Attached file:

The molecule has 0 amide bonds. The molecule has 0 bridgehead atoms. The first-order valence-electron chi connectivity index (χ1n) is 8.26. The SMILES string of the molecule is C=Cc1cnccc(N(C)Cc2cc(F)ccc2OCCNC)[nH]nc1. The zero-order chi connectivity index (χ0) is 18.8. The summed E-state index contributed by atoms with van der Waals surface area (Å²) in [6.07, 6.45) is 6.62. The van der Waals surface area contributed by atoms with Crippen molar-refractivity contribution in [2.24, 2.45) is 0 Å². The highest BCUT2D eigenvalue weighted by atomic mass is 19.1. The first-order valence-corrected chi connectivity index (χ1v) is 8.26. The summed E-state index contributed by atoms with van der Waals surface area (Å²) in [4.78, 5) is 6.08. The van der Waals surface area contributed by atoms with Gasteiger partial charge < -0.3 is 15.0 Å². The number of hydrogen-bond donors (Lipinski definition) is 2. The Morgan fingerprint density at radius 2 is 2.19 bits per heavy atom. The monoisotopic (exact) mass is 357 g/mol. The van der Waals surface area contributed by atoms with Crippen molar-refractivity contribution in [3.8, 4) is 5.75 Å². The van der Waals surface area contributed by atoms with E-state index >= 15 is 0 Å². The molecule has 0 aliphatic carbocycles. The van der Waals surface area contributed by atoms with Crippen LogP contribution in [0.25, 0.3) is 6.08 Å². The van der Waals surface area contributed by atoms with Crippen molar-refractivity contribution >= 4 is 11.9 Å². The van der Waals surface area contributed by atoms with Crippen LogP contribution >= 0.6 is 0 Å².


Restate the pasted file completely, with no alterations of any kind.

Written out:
The molecule has 0 amide bonds. The molecule has 0 bridgehead atoms. The first-order valence-electron chi connectivity index (χ1n) is 8.26. The SMILES string of the molecule is C=Cc1cnccc(N(C)Cc2cc(F)ccc2OCCNC)[nH]nc1. The zero-order chi connectivity index (χ0) is 18.8. The summed E-state index contributed by atoms with van der Waals surface area (Å²) in [6.07, 6.45) is 6.62. The van der Waals surface area contributed by atoms with Crippen molar-refractivity contribution in [2.24, 2.45) is 0 Å². The highest BCUT2D eigenvalue weighted by atomic mass is 19.1. The first-order valence-corrected chi connectivity index (χ1v) is 8.26. The summed E-state index contributed by atoms with van der Waals surface area (Å²) in [4.78, 5) is 6.08. The van der Waals surface area contributed by atoms with Gasteiger partial charge < -0.3 is 15.0 Å². The number of hydrogen-bond donors (Lipinski definition) is 2. The Morgan fingerprint density at radius 2 is 2.19 bits per heavy atom. The monoisotopic (exact) mass is 357 g/mol. The van der Waals surface area contributed by atoms with Crippen molar-refractivity contribution in [3.8, 4) is 5.75 Å². The van der Waals surface area contributed by atoms with E-state index >= 15 is 0 Å². The molecule has 0 aliphatic carbocycles. The van der Waals surface area contributed by atoms with Crippen LogP contribution in [0.25, 0.3) is 6.08 Å². The van der Waals surface area contributed by atoms with Crippen molar-refractivity contribution >= 4 is 11.9 Å². The van der Waals surface area contributed by atoms with Crippen LogP contribution >= 0.6 is 0 Å².